President's Science Symposium: Student Talks
- 10/12/2012 |
1:35 PM – 2:45 PM
Location: Visual Arts Center, Kresge Auditorium
Event Type: Symposium
Research conducted by faculty-mentored Bowdoin science and math students this past summer will be in the spotlight Friday, October 12, 2012, at the annual President's Science Symposium. All events are open to the Bowdoin community.
"The President's Science Symposium is a time to showcase the extraordinary scientific research performed by Bowdoin faculty and students," note's the event's coordinator Michael Danahy, lecturer in the Department of Chemistry. "It's a unique event in that all the sciences and mathematics are represented in one place, so one gets a real sense of the breadth of the impressive work done at the College."
Four students will give talks about their research from 1:35 p.m. to 2:45 p.m. in Kresge Auditorium, Visual Arts Center. The student researchers are Adam Childs '14, Emma Cutler '13, Jesus Navarro '13, and Tippapha Pisithkul '13.
Following these talks, poster presentations by more than 100 student researchers in the sciences and math will be held from 3 p.m. to 4:30 p.m. in Morrell Lounge, David Saul Smith Union. Students will be on hand to discuss their projects.
"With the student poster presentations and student research talks, students take ownership of their research," says Danahy. "This event highlights the importance of research in science education.
The symposium will kick off earlier in the day with a keynote address at Common Hour by guest speaker Thomas D. Seeley, an expert on honeybee colonies and a professor in the Department of Neurobiology and Behavior at Cornell University. Seeley's talk, titled "Honeybee Democracy," will be given at 12:30 p.m. in Kresge Auditorium, Visual Arts Center.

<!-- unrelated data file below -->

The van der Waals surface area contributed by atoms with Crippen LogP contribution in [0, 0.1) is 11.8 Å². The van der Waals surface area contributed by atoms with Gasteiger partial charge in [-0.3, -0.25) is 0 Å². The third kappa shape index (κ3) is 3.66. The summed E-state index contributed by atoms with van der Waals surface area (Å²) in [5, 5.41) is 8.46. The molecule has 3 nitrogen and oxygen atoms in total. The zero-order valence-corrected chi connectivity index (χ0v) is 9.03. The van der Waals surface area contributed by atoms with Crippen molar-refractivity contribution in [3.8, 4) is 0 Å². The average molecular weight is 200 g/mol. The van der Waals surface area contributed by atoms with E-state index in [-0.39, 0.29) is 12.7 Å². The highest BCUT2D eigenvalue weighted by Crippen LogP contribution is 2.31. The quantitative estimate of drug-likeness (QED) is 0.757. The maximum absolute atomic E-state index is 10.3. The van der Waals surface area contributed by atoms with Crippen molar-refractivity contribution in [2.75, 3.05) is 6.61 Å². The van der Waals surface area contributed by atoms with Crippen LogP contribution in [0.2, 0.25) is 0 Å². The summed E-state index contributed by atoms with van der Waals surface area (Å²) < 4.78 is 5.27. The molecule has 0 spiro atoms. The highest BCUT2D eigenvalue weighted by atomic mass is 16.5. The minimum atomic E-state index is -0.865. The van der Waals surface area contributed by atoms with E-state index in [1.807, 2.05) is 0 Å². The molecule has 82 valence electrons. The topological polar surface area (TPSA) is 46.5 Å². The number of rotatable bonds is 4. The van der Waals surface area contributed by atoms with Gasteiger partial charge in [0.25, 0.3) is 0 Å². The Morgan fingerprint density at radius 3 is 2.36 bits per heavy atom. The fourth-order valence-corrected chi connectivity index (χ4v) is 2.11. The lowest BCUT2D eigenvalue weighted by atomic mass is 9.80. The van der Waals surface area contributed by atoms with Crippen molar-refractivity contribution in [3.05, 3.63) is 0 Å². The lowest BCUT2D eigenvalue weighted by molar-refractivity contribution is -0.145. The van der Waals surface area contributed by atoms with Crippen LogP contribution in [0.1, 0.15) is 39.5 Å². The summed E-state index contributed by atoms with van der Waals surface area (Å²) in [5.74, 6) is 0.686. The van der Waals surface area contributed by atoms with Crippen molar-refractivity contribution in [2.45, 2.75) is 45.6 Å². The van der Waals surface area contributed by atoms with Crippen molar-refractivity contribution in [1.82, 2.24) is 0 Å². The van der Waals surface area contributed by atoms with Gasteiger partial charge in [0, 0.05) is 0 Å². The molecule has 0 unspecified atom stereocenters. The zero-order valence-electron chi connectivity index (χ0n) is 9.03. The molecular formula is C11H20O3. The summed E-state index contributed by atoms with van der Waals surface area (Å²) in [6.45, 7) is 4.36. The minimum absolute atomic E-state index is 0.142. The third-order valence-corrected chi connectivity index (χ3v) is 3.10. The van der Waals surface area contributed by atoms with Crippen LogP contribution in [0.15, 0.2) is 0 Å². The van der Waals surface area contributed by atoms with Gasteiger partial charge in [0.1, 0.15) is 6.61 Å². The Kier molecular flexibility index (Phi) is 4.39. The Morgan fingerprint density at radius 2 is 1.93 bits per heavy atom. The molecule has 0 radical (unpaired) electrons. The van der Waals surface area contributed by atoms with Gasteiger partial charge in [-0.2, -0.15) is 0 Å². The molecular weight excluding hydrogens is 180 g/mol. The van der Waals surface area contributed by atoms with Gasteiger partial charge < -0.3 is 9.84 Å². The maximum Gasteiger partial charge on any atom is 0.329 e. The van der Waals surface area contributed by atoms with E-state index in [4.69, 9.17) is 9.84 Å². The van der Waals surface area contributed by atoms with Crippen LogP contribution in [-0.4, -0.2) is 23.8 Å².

Adam Childs '14, a chemistry and physics double major with a minor in mathematics, will discuss his project, "Characterization and Structural Analysis of Thiopeptoids as Potential Biological Probes." His research entails the synthesis of thiopeptoids and mass spectrometry data analysis of the results. Childs worked with Assistant Professor of Chemistry Benjamin Gorske, supported by a Howard Hughes Medical Institute Summer Fellowship.
Emma Cutler '13, a mathematics and environmental studies major, will speak about her research, "Climate Modeling: Interactions between Carbon Dioxide, Ice Albedo, Energy Balance, and Temperature." Her project involves examining how mathematical equations have been used to show changes in the earth's ice coverage as climate has oscillated between warm and cold conditions. Cutler worked with R. Wells Johnson Professor of Mathematics Mary Lou Zeeman through a Clare Booth Luce Research Fellowship.
Jesus Navarro '13, a computer science major and math minor, will discuss his project, "An Architecture for Holistic Collaborative Operating System Monitoring." Navarro's project entailed developing a paradigm where a traditional operating system (OS) works collaboratively with a virtual machine (VM) to improve system security. Navarro worked with Assistant Professor of Computer Science Daniela Oliveira as a Student Faculty Research Grant Fellow.
Tippapha Pisithkul '13, a biochemistry major, will speak about her research, "Investigating Allelic Diversity of the Agglutinin-like Sequence (ALS) Gene Family in Candida albicans." Her research involves obtaining allelic sequences for four of the eight ALS genes in the fungal pathogen Candida albicans by cloning each gene for analysis. Pisithkul worked with Research Assistant Professor of Biology Anja Forche as a Student Faculty Research Grant Fellow.
The President's Science Symposium is made possible with the support of the Office of the Dean for Academic Affairs.